Documentation - Redise Pack

A guide to Redise Pack installation, operation and administration

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Upgrading Redise Pack

Upgrading Redise Pack (RP) consists of upgrading the software on each of the nodes, in any order you wish.

To upgrade your cluster to v4.4 or before, you must first be on the immediately previous release. For example, to upgrade to 4.4, your cluster must already be on v4.3.

As of RP v4.5, upgrades from v4.4 or v4.3 are supported.

Note: A Redise Pack cluster upgrade is considered to be “ongoing” when nodes within a cluster have mixed versions. The upgrade is only considered complete when all nodes of the cluster are upgraded to the new version. Attempting to use newly added capabilities from the newer version of Redise Pack when the upgrade is ongoing, can produce unexpected results or cause failures in the cluster.

Upgrading nodes

Upgrading the nodes’ software requires installing the RP installation package on all of the machines on which RP is installed. For instructions, refer to Accessing and installing the setup package. You will run install.sh from the directory where you untarred the media just like you do for a new install. The software will recognize this is an upgrade and proceed accordingly.

Just like for a new installation, you must sudo to or be root to do the upgrade. $ sudo ./install.sh

During the node upgrade process, the services running RP are restarted. This will result in a very short interruption to the proxy and node itself and the databases running on it. This can be dramatically reduced by using multiple active proxies for your database. The client will lose the connection to the proxy on the node being upgraded, but then automatically reconnect to another active proxy you have configured for the database.

Note: In order to ensure cluster and databases’ availability, it is important to upgrade the nodes one by one, and not attempt to upgrade more than one node at a time.

It is highly advisable to run rlcheck and rladmin status extra all on the node both before and after the upgrade, to ensure that the node is functioning properly. For additional details, refer to rlcheck Installation Verification Utility.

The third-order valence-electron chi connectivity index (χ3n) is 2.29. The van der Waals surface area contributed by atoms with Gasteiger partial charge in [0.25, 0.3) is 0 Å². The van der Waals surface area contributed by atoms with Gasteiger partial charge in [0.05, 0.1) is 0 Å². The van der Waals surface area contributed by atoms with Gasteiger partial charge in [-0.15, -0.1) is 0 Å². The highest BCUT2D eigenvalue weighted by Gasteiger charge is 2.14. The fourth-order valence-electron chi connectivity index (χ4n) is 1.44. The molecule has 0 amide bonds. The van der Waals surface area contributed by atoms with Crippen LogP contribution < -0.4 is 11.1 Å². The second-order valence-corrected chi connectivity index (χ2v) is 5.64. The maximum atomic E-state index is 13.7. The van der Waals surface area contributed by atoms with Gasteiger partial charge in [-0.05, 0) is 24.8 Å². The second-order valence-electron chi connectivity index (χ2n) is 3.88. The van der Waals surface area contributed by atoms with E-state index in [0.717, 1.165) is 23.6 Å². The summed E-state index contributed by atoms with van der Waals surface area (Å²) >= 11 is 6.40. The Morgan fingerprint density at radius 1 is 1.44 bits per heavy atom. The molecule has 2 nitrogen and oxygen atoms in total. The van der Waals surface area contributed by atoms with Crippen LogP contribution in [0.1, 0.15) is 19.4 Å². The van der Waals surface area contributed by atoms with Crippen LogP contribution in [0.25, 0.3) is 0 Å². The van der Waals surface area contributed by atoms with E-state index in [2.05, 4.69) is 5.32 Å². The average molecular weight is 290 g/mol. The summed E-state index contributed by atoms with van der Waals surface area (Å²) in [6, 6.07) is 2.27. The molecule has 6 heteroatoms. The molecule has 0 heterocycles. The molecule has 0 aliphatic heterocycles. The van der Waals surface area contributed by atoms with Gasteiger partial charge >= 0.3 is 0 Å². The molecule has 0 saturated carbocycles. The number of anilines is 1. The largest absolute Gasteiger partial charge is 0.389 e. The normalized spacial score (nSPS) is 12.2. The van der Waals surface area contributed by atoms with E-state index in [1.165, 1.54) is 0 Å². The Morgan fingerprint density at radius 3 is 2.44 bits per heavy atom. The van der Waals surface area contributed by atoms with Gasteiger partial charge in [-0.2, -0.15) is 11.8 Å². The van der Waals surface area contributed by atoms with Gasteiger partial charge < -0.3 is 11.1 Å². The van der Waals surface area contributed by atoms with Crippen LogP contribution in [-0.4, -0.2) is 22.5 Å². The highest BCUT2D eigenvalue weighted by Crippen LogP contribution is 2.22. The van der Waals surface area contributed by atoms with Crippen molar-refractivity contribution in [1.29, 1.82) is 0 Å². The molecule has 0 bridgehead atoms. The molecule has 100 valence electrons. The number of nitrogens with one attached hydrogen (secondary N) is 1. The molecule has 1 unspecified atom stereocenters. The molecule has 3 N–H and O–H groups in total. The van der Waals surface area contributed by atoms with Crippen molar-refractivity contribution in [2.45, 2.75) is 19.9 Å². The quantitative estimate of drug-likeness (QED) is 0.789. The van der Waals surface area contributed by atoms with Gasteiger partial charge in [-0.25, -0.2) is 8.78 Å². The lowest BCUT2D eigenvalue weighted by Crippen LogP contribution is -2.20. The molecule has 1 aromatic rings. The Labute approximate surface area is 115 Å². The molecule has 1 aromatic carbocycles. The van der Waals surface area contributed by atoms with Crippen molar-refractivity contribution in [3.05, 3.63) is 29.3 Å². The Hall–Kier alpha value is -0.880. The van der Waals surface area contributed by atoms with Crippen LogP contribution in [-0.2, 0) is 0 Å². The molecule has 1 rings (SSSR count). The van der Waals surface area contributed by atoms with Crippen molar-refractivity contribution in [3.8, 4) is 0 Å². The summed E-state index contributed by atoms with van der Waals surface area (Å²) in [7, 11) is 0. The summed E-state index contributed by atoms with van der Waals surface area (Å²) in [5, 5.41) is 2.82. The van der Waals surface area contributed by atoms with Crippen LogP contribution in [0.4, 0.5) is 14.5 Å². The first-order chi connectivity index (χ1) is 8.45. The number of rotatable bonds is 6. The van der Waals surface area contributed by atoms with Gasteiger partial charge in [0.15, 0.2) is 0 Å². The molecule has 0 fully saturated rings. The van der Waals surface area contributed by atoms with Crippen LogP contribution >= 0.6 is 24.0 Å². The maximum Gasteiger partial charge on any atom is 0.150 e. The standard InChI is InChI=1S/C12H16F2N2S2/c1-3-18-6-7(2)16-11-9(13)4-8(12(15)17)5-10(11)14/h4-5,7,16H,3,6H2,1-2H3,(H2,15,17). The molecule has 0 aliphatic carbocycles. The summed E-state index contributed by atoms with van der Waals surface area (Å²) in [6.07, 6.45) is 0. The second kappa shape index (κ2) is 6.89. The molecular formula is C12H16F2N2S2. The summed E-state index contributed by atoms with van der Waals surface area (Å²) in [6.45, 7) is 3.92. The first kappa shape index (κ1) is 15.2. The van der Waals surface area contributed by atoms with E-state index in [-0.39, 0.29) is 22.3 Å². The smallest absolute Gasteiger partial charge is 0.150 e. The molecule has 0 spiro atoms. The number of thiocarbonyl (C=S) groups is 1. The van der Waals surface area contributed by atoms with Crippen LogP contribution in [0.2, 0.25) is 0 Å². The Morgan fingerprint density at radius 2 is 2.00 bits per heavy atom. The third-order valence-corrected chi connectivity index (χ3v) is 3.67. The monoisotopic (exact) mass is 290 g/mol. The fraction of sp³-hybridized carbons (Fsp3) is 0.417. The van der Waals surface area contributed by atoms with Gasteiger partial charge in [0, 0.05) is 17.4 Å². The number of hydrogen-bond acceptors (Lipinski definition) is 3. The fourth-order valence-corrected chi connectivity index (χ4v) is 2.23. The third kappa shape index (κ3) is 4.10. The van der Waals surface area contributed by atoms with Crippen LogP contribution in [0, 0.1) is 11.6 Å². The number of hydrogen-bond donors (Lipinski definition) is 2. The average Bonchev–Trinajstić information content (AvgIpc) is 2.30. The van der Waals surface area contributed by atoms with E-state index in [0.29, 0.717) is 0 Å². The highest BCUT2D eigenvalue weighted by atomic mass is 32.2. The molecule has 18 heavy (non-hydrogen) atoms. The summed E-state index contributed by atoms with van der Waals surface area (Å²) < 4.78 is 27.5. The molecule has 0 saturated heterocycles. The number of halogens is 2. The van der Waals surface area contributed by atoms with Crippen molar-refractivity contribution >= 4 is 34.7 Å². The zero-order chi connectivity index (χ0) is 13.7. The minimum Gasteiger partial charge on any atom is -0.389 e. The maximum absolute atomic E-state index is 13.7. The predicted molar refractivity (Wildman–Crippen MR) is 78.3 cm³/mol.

If you have the RP management UI open in the browser while you are upgrading the nodes, ensure that you refresh the browser before trying to work with the UI again.

Upgrading databases

Some RP upgrades add support for new Redis versions. In these cases, Redis Labs recommends that you upgrade the databases to the new Redis version, although this is not mandatory because RP upgrades are backward compatible. RP also supports a mix of Redis database versions.

RP always supports two Redis versions. By default, new Redis databases are created with the latest version, and existing databases get upgraded to the latest version according to the instructions detailed below. If you would like to change the default Redis version to the previous version supported, you should use the tune cluster default_redis_version command in the rladmin CLI and set it to the previous Redis version supported.

To check whether your Redis database versions match the latest Redis version supported by RP:

  • In the rladmin CLI, run the status command (For additional details, refer to rladmin command-line interface (CLI)). If the Redis version is not the latest supported, an indication appears in the command output next to the database’s status.
  • In the Management UI, go to the Cluster > Configuration page. The page lists the latest Redis version supported.

If the Redis database versions are older than the version supported by RP, Redis Labs recommends that you upgrade your Redis databases.

To upgrade your database:

  1. Ensure that all of the nodes in the RP cluster have been upgraded, as described in Upgrading nodes section above. Otherwise, you will not be able to upgrade the databases.
  2. In the rladmin CLI, run the upgrade db command for each database. For additional details, refer to rladmin command-line interface (CLI).

During the database upgrade process, the database will be restarted. As a result:

  • For databases that have replication enabled (for additional details, refer to Database replication) a failover occurs prior to restarting the database to ensure that there is no downtime.
  • For databases that do not have replication enabled and persistence enabled, some downtime occurs while the database is restarting. The type of persistence chosen for this database is a variable in the time it will take for a database to come back up. For example, AOF usually takes longer than an RDB file.
  • For databases that have neither replication nor persistence enabled (for additional details, refer to Database persistence), the database loses all its data after it is restarted.